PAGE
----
Attached ticks are a huge vector for disease transmission. Anderson feels deer ticks (or black-legged ticks) are the biggest threat to humans because they’re the primary carriers for Lyme disease.

“It’s the worst of the tick-borne diseases, as most people know,” he says. “You’ll get a rash, fever, headache, fatigue, and some folks will deal with it chronically for their lifetime.”

Besides Lyme disease, anaplasmosis, ehrlichiosis, babesiosis, tularemia and Rocky Mountain spotted fever are all tick-borne diseases. Another particularly off-putting malady for meat-eating outdoorsmen is alpha-gal syndrome. More of an allergy than a straightforward disease, the condition usually occurs when a lone star tick bite transfers a sugar molecule called alpha-gal into the body. In some people, the result is a chronic allergy to eating red meat that can produce dangerous reactions up to and including anaphylaxis. Alpha-gal is most prevalent in the Southeast but has also been reported in parts of the Midwest.

Bottom line, spring outdoorsmen should beware of deer ticks, American dog ticks (wood ticks) and lone star ticks, though all ticks carry some risk of bacterial or viral disease transmission.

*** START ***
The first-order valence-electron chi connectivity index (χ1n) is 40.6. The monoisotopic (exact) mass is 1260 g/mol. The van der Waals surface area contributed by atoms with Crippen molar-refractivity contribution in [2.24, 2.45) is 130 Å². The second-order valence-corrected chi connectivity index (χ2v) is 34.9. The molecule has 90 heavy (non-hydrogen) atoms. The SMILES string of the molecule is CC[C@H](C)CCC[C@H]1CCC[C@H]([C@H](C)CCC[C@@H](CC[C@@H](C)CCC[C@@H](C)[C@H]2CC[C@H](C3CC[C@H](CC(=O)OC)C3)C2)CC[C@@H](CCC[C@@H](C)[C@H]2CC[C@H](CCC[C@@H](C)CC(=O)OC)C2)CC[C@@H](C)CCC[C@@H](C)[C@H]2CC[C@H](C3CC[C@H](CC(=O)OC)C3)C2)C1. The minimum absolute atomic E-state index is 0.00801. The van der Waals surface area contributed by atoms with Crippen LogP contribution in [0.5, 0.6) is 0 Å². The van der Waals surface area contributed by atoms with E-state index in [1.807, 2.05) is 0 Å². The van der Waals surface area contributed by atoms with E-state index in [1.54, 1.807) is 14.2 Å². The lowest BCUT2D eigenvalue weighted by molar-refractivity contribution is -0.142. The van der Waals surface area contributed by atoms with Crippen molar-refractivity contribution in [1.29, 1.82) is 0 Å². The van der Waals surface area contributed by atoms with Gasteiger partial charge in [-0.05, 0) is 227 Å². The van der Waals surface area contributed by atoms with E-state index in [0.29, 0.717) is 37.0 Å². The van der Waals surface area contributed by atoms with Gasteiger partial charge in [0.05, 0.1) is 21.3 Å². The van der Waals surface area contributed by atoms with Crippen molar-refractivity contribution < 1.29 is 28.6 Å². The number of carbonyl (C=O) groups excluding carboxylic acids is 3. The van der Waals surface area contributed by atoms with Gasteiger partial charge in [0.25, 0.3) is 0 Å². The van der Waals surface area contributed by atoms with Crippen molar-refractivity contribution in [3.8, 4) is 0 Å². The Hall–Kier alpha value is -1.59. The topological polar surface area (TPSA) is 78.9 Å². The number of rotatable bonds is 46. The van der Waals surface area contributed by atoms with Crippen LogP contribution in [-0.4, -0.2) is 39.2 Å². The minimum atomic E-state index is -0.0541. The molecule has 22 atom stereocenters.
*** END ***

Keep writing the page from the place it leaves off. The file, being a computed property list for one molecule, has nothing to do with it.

tick prevention gear
Sitka’s Equinox Guard Pant has internal leg gaiters to keep ticks from accessing skin. Tucking pants into socks or wrapping tape around cuffs can also work. (Photo by Drew Warden)

PREVENTION

Anderson advises taking as many precautions as possible when trying to prevent tick bites, starting with treating all exterior clothing with permethrin. The product Duration, a permethrin treatment for clothing, includes guidance on concentration and proper application. Increasing concentration as directed on the label will extend how long you can wear the clothing and be protected, as well as how long protection will last through repeated washings. Certain companies offer permethrin treatment laundering services, and some clothing, like the Insect Shield line, is sold pre-treated with permethrin repellents.

Anderson recommends wrapping up pant legs, too, so that nothing can crawl up a leg. It might look goofy, but he suggests that taping your pant leg cuffs closed can keep ticks from accessing your skin and save you a lot of hassle down the road. Some purpose-built clothing, like Sitka’s Equinox Guard Pant, has internal leg gaiters that accomplish the same goal (the pant is also treated with Insect Shield).